Pre-made panel houses or prefabbed homes are making their way into the industry here. I personally despise them and the whole idea of the pre-made system. I feel that this very idea of prefabbing homes has really affected the quality and knowledge of modern-day framing carpenters. The company I work for simply will not bid on these types of jobs as we are geared for the custom built home. Meaning hand framed floors and walls and of course the hand cut roof rafter systems. We are faster at stick framing a roof than we are setting trusses. Pre-manufactured roof trusses and walls have really hurt the trade as stated above, that’s just my opinion! I have met and know many carpenters with years of experience who cannot figure a simple common rafter or stair stringers even.

I am solely responsible for roof cutting on the crews. I cut for 2 crews year-round, following from one job to the next. The roof has always been my favourite part of the build ever since I started walking on to job sites. As a younger carpenter I would always look out to the sawhorses and watch in awe the lead carpenter cutting the roof rafters and how they would fit perfectly together way up in the air above the house we had framed below. I became obsessed with the roof and wanted to learn how to go about doing it. It was confusing though, when I started. So I spent many hours on and off the job learning the methods I needed to build the roof – playing around with small scale mock ups I would build after work or at home to figure things out. It would have been a lot easier today with the internet and so many good books around. I have since spent many years learning about rafters and cutting them. Figuring the length of common rafters, hips and valley rafters is common for many in the industry worldwide. However, many never took it any further than that and still “AIR” measure the remaining pieces.

I have developed my own style or technique to finding all the angles and calculating all the pieces of the roof system using simple plan view drawings of different areas of the roof to help the calculating of the rafters. Hip jack rafters to wall, hip to valley jacks ridge to valley, broken hips or flyers to valleys or walls and anything In between. I begin cutting as soon as the floor system is completely framed. With the floor complete I can then measure all the exterior walls and all the spans on the floor and begin figuring all the different parts of the roof. It took me years to realise I could cut the roof in its entirety with just knowing the dimensions of the house. Now I cut every piece while the boys are building the walls and ceiling of the house like a big puzzle. Most of the roof structures on the houses here where I build are irregular pitched hip roofs or “Bastards” as commonly referred to in the industry here. I am very fortunate and grateful for the complex roofs we get to build here on most of the homes we frame. The constant challenge has really helped me think outside the box and build my skillset.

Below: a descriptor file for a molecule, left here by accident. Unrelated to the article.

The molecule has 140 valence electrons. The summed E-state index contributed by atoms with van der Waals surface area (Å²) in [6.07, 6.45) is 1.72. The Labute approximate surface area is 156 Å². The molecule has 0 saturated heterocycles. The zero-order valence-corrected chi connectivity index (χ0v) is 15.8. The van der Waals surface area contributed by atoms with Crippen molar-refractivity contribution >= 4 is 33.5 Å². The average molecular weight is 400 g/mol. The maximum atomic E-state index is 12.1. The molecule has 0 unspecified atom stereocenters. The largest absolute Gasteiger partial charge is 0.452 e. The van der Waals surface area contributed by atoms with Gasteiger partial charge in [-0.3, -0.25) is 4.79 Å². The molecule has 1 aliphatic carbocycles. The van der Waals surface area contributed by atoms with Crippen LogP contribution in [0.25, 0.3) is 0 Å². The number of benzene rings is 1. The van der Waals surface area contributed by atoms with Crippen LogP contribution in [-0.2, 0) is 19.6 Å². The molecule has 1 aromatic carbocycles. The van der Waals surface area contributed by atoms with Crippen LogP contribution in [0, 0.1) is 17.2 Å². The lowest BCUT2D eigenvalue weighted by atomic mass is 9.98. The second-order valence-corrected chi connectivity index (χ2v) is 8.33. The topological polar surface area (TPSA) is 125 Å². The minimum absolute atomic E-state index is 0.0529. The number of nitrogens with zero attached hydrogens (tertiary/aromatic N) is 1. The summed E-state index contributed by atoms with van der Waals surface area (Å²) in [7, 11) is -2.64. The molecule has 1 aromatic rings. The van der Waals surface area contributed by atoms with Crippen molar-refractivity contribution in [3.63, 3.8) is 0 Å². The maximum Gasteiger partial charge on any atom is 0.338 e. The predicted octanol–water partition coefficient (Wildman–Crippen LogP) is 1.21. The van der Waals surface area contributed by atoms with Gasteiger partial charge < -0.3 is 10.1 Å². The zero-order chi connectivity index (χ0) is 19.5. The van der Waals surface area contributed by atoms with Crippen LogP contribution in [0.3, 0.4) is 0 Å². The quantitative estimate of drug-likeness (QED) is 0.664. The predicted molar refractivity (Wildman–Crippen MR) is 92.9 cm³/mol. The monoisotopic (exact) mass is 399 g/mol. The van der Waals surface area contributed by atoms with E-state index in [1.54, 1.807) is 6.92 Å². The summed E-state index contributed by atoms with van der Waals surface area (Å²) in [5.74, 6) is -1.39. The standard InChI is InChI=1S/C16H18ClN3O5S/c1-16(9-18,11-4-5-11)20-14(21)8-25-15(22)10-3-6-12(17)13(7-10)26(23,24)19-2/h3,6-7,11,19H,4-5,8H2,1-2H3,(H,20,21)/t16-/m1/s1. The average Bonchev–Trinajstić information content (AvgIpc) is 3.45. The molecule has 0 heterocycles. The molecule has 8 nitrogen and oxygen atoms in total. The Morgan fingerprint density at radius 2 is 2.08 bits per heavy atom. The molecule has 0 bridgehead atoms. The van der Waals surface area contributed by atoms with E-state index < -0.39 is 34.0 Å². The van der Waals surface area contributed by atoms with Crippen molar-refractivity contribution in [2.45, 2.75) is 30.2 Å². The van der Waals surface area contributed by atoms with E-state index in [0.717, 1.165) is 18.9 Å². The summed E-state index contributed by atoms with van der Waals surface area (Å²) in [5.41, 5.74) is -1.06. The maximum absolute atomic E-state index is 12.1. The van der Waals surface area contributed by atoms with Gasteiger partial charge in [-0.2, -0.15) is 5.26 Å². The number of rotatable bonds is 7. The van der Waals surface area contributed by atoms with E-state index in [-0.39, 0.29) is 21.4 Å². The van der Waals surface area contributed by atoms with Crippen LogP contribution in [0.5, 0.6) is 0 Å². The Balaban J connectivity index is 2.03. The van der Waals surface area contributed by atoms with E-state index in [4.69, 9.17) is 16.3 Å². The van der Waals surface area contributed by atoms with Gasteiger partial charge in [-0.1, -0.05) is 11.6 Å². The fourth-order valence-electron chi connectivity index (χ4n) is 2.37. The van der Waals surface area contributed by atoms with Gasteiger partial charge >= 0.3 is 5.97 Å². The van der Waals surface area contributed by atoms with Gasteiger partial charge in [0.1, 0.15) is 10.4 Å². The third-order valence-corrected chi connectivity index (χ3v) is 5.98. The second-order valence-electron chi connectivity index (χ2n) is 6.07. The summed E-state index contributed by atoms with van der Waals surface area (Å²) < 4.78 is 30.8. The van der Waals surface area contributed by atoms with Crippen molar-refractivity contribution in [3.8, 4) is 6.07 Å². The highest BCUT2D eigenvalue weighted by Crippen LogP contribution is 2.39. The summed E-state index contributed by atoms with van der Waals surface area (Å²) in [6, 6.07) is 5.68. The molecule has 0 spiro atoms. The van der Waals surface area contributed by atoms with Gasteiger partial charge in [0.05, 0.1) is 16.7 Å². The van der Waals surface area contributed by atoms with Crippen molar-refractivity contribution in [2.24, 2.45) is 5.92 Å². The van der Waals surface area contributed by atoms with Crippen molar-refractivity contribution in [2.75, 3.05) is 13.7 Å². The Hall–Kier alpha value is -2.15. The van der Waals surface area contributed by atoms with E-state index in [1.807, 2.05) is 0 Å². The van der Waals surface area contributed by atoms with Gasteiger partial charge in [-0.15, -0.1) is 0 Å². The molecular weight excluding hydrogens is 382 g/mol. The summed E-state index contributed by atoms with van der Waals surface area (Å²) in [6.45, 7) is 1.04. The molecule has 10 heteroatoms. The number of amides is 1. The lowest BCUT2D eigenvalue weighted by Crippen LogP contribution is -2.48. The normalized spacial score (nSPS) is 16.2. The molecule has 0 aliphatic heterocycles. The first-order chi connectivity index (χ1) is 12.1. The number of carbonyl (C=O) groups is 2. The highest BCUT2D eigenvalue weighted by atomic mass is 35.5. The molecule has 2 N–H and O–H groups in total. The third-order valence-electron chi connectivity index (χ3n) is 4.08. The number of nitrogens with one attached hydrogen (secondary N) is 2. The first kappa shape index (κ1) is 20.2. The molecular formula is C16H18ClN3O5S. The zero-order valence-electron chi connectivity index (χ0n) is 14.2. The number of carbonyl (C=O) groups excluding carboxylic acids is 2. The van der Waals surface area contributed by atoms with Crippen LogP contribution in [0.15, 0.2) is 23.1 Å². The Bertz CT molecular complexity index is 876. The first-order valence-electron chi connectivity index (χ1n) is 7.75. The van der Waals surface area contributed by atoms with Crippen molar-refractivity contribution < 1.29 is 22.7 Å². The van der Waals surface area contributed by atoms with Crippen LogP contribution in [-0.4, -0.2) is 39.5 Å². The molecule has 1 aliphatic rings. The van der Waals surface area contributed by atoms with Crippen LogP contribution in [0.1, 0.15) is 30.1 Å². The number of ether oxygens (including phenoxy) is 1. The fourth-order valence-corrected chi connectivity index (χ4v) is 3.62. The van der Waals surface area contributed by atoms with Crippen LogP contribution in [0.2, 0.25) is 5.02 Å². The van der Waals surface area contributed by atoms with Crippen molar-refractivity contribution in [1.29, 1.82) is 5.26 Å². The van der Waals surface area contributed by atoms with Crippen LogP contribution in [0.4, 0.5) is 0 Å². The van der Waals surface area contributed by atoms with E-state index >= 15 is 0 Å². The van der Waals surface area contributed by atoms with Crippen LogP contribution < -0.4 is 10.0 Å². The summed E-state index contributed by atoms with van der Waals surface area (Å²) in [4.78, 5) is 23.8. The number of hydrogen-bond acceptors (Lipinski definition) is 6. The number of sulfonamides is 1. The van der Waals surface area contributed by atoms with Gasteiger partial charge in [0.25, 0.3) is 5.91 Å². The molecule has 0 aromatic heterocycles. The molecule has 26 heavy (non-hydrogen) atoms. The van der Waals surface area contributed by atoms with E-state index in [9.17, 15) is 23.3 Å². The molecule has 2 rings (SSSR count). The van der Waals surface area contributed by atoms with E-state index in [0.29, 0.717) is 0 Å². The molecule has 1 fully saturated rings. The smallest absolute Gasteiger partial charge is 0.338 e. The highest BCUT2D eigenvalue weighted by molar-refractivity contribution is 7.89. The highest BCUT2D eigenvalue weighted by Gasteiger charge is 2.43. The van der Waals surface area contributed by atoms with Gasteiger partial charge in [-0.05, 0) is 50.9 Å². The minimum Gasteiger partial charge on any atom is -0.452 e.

What has been your best buy tool wise?

This one is easy. My framing squares are my most used tools and I would be lost without them, I own quite a few and use them every single day. Having a good saw with a nice square table and good sharp blades is also very important to me, oh yes and lots and lots of pencils ha-ha.

What advice would you give to anyone starting out in the industry?

If I could give any advice to the younger generations coming into the trade it would be this:

Decide quickly if you like and really enjoy the work, it’s not for everyone. If you do, then be open to the teachings and criticisms of the older carpenters you are working with. DON’T take anything personally, remember as much as you can, write it down in a notebook if it helps you. The skills and techniques your mentors share with you are equivalent to a college education. It took them years to develop and master their trade! Remember if they are teaching you then they love the trade and most likely have for many years. Always respect our trade, it’s an honourable, honest career that can be extremely rewarding if you enjoy what you do every day. Don’t treat it like it’s just your job, take pride in what you do. If you want to be a lead on a job or run your own crew someday, they will need a good leader to follow. BE THAT LEADER! Show your pride and passion for your work in all that you build even when no one will see it or is watching. Know that it may take years to gain the confidence needed to fully understand the trade. STICK WITH IT. You will never work a day in your life if you love what you do. Always be learning and thinking of ways to be more efficient or more accurate in your work etc. I am still learning every day and still get intimate with each build I am on!

Seems like Ryan has a real passion for what he does, the skill he uses in the roof framing he works on is that of a true craftsman, it’s interesting to see how construction differs in other countries, we don’t see so many builds like this in the UK! If you want to read more about your fellow wood gods, have a look at this next article!